Custom Search

Thursday, September 25, 2008

The Libor And Why You Should Know It

I don't know much about economics. I never took Econ 101, and most of what I know I've gleaned from reading Adam Smith or listening to my father. Not very contemporary or altogether reliable sources, those. I've always wondered what the banks take into account when they set their rates. I know they take the Fed's exchange rate into account, but that does not change on a daily basis. International banking must use a more precise indicator.

They do. It's called the Libor (British Bankers’ Association’s London Interbank Offered Rate). The Libor is the rate at which British money traders make their transactions. You can find all of this out and more in this week's London Review of Books.

Brokers in major money-market currencies don’t work as individuals, but in teams of up to a dozen or more, sitting close together in subsections of large, open-plan offices. Good eyesight is useful – trainees still sometimes called ‘board boys’ write unfilled bids to borrow and offers to lend on whiteboards surrounding clusters of brokers’ desks, and you can occasionally see a broker using binoculars to read a distant whiteboard or screen – but a more crucial skill is ‘broker’s ear’: the capacity to monitor what is being said by all the other brokers at nearby desks, despite the noise and while at the same time holding a voicebox conversation with a client. As one broker put it to me: ‘When you’re on the desk you’re expected to hear everyone else’s conversations as well, because they’re all relevant to you, and if you’re on the phone speaking to someone about what’s going on in the market there could be a hot piece of information coming in with one of your colleagues that you would want to tell your clients, so you’ve got to be able to hear it coming in as you’re speaking to the person.’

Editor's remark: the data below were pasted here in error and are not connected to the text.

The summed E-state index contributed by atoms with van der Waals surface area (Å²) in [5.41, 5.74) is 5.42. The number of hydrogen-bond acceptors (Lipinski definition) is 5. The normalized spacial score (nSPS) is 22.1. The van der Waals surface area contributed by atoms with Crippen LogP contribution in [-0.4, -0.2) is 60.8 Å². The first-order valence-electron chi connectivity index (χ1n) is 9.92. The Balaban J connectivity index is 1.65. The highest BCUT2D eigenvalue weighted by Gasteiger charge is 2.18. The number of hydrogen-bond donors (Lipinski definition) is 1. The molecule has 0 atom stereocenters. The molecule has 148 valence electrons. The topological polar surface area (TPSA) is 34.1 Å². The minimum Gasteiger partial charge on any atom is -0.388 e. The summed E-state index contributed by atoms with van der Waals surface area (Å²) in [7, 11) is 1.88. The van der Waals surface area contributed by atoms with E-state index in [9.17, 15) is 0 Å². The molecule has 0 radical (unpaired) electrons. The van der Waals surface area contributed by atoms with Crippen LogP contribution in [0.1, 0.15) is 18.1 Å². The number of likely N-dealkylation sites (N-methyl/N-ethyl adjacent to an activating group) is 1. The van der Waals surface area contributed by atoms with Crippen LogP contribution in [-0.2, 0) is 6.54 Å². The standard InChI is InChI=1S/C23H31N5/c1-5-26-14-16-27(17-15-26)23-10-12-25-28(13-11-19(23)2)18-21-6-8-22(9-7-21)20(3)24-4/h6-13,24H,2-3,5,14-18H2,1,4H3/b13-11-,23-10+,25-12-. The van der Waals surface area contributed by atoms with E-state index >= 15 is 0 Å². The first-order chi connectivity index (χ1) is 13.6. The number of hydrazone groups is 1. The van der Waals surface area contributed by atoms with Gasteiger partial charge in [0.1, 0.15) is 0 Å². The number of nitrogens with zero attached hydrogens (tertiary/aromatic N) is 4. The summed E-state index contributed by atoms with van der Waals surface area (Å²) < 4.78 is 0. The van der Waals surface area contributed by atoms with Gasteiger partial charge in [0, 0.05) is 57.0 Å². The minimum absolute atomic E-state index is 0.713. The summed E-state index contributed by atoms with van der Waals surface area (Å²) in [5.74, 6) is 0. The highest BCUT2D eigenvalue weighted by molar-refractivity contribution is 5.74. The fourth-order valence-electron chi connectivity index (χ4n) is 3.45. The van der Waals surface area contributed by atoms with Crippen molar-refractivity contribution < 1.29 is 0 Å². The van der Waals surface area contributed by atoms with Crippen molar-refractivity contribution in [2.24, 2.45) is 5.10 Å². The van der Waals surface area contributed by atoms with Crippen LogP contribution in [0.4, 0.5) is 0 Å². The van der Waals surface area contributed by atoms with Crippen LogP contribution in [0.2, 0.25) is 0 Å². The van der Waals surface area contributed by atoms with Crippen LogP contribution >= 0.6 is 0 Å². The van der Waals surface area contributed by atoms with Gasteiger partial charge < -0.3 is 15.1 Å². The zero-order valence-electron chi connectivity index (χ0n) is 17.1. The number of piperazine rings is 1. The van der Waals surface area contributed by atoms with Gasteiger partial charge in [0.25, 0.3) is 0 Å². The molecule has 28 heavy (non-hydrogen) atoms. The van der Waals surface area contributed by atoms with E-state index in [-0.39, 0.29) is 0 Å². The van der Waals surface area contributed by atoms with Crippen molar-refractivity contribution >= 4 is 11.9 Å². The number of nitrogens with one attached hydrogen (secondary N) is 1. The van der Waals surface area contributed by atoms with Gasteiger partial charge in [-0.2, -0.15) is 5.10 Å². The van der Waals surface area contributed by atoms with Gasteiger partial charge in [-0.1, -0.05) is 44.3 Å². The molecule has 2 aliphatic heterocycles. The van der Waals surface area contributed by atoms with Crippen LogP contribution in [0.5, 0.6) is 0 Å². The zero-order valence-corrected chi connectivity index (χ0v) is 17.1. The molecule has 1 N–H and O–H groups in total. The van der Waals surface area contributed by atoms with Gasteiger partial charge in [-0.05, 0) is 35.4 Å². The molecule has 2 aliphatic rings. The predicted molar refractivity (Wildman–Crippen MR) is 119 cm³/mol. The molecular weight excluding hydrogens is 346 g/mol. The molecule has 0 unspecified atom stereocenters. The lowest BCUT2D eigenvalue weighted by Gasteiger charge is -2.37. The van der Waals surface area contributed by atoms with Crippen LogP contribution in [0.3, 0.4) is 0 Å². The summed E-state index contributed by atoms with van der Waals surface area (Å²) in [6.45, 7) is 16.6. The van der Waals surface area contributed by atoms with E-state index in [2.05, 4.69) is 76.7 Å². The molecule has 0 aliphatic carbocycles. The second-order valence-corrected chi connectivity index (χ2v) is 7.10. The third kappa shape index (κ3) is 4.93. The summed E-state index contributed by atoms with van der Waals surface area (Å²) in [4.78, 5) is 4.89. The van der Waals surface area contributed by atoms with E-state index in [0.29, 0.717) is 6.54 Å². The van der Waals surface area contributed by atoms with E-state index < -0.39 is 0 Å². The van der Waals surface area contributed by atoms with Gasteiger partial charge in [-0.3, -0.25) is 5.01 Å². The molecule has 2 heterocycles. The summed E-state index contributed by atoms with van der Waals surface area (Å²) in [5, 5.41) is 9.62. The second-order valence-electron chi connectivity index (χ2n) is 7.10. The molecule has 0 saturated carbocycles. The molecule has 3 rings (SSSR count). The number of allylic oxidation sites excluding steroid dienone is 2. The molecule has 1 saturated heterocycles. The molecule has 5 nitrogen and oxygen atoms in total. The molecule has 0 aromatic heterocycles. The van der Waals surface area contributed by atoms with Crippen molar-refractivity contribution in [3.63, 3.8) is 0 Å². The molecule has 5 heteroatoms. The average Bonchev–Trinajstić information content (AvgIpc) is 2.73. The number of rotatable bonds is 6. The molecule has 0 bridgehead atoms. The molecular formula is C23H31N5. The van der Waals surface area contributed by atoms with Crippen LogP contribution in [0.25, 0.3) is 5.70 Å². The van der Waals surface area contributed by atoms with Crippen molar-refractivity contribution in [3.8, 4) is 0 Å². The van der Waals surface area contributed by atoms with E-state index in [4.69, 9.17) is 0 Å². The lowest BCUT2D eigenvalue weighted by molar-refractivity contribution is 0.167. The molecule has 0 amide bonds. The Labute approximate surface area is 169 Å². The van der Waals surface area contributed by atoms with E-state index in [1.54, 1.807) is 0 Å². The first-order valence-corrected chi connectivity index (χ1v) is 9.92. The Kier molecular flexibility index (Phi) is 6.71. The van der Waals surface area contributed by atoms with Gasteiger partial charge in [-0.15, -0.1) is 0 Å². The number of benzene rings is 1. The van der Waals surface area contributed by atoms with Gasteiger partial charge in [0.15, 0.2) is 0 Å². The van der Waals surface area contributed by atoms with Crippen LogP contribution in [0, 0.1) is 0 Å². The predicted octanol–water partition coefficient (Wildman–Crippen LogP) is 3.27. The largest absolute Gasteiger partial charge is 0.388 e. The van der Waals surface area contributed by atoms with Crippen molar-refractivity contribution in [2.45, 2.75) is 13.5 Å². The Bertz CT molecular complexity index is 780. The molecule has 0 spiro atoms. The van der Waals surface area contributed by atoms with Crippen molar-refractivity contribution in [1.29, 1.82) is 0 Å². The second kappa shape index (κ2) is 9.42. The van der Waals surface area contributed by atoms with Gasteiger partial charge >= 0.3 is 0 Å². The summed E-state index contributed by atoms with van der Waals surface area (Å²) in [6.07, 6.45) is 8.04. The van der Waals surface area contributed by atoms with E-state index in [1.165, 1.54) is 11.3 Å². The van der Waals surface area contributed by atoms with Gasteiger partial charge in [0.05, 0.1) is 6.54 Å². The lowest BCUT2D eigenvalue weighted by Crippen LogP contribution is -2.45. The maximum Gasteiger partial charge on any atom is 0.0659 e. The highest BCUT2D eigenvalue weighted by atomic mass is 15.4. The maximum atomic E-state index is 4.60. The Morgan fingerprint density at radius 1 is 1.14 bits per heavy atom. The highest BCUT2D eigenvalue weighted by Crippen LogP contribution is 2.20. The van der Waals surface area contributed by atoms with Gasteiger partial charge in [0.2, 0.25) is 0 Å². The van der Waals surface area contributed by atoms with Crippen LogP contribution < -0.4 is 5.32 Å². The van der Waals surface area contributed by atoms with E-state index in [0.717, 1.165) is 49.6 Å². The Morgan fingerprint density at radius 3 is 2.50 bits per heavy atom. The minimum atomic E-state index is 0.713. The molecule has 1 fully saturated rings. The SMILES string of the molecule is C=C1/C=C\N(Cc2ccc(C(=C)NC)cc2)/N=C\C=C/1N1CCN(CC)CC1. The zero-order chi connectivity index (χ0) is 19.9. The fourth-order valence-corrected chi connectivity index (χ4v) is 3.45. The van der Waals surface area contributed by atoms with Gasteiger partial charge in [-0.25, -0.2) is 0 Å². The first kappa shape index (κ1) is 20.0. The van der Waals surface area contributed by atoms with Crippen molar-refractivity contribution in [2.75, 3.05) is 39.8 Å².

When you first encounter it, broker’s ear is disconcerting. You’ll be sitting beside a broker at his desk, thinking he’s fully engaged in his conversation with you, when suddenly he’ll respond to a question or comment, from several desks away, that you simply hadn’t registered. It’s an embodied skill that affects the way Libor is calculated. The inputs to the calculation are provided daily by the money-market traders from banks that are on panels established by the British Bankers’ Association. There is one panel for each currency, and those for the main currencies each have 16 banks on them. What each bank has to provide is the rate at which it could borrow funds (‘unsecured’ – that is, backed only by the bank’s creditworthiness, not more specific collateral – and ‘governed by the laws of England and Wales’), ‘were it to do so by asking for and then accepting interbank offers in reasonable market size just prior to 11.00’ in the currency and for the time period in question.

Fascinating. One benefit of entering the New Depression is that you get to learn all this quirky knowledge about how things worked before the fall. Kind of like learning how to do a post-mortem during a post-mortem.

No comments: